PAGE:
The third part, then, is drunk:] In the old editions it is "The third part then, he is drunk," but he is merely surplusage, damages the verse, and is erased in the corr. fo. 1632. Mr. Singer rightly omits he, as if on his own authority, without mentioning that he was warranted in doing so by the same emendation in our corr. fo. 1632, or elsewhere.

That it might go on wheels!] A proverbial expression: a pamphlet on the use of carriages, by Taylor, the Water-poet, printed in 1623, is entitled, "The World runs (not goes, as Malone gives it) on Wheels."

5 STRIKE the vessels, ho!] To "strike a piece of wine" or "a piece of brandy" is still technical, and it hardly needs the explanation that to "strike the


Here is to Cæsar.


I could well forbear it.

It's monstrous labour, when I wash my brain,
And it grows fouler.


Be a child o' the time.

Cæs. Profess it, I'll make answer; but I had rather fast From all four days, than drink so much in one.

Eno. Ha, my brave emperor!

Shall we dance now the Egyptian Bacchanals,
And celebrate our drink?



Let's ha't, good soldier.

Ant. Come, let us all take hands,

Till that the conquering wine hath steep'd our sense

In soft and delicate Lethe.


All take hands.

Make battery to our ears with the loud music;

The while I'll place you: then, the boy shall sing;
The holding every man shall bear', as loud

As his strong sides can volley.

[Music plays. ENOBARBUS places them hand in hand.


Come, thou monarch of the vine,

Plumpy Bacchus, with pink eyne :

vessels" is to tap them; yet the Rev. Mr. Dyce, finding the expression "strike me the oldest sack" in "Love's Pilgrimage," A. ii. sc. 4, quotes it in his "Few Notes," p. 152. We could also have referred him, were it necessary, to a more applicable passage in "Monsieur Thomas," A. v. sc. 10, which he must have forgotten, where Sebastian tells his servant "to strike a fresh piece of wine." Even Weber, whom Mr. Dyce often so severely censures, only indicated in a note that "strike" meant tap; and we (as in our first edition) should not have said a word on the point, if it had not been made a matter of so much comment. This is a specimen of the mode in which difficulties are sometimes made out of nothing, as if only for the sake of removing them.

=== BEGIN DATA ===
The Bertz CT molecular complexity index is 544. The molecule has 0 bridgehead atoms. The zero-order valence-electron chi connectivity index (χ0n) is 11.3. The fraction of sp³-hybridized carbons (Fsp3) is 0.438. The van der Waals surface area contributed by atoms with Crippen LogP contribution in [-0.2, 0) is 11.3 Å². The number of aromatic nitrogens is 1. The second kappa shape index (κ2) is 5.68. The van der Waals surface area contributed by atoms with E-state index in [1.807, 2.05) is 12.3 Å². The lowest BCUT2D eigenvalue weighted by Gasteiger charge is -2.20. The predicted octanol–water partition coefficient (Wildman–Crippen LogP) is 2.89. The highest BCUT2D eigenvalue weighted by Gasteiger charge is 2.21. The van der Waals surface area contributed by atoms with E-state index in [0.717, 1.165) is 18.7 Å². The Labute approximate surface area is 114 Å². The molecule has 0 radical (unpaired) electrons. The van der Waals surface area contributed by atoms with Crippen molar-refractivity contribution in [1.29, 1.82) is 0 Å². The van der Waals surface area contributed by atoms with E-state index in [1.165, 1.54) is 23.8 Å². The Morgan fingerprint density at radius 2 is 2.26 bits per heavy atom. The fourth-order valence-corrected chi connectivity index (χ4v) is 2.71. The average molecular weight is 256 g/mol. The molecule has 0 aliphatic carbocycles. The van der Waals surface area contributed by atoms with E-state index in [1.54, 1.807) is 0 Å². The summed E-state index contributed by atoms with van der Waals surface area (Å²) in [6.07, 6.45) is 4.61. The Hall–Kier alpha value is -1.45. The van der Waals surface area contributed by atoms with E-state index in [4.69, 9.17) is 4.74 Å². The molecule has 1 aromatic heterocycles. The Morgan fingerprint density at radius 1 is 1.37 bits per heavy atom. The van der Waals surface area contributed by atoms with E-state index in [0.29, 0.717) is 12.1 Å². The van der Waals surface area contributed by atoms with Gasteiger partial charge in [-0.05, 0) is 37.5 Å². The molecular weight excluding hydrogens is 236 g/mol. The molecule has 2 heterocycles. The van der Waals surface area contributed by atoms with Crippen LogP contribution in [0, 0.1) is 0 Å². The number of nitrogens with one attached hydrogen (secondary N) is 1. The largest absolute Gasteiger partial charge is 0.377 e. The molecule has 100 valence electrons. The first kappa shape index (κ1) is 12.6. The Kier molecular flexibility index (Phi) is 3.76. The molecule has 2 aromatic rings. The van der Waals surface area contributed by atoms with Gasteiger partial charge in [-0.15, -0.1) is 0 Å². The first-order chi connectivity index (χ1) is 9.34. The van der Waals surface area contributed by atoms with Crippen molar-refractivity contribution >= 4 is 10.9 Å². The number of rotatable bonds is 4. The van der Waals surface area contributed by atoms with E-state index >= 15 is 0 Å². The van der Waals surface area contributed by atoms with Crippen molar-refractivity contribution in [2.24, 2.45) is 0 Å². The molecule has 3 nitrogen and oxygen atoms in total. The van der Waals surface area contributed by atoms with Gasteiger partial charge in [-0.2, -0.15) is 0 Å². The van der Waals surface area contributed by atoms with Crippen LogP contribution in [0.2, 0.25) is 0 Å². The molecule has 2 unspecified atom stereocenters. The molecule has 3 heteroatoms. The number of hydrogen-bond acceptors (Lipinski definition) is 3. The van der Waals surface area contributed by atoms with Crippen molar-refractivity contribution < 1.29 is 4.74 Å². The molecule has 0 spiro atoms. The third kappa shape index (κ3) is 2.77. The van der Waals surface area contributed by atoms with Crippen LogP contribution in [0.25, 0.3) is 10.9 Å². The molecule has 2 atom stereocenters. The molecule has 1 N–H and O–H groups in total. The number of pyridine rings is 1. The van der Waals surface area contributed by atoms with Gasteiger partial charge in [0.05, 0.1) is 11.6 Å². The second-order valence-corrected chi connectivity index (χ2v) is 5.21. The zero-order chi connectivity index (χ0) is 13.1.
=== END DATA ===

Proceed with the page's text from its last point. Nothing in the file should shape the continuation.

• PROFESS it, I'll make answer;] i. e. Profess to be a child of the time, and I'll do the same. The original word is Possess for "Profess;" but although the meaning of " Profess❞ here may not be very evident, Possess seems to offer no consistent sense. In "King Lear," A. i. sc. 1, Vol. v. p. 619, we have seen the opposite error, for there “ possesses was misprinted professes.

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The HOLDING every man shall BEAR,] The old reading is beat for "bear," a change which Theobald introduced, and the corr. fo. 1632 confirms: no misprint is perhaps more common than to substitute t for r: the "holding" is the burden, or, as it is sometimes called, the foot (see "Patient Grissell," reprinted by the Shakespeare Society, A. i. sc. 1) of a song; and to bear the holding is very intelligible, while to beat the holding is the reverse, unless the allusion be to beating time. The last two lines of the song, or rather the last line and the repetition of it, are expressly called "the burden" (i. e. bourdon) in the corr. fo. 1632, and they are included in a bracket.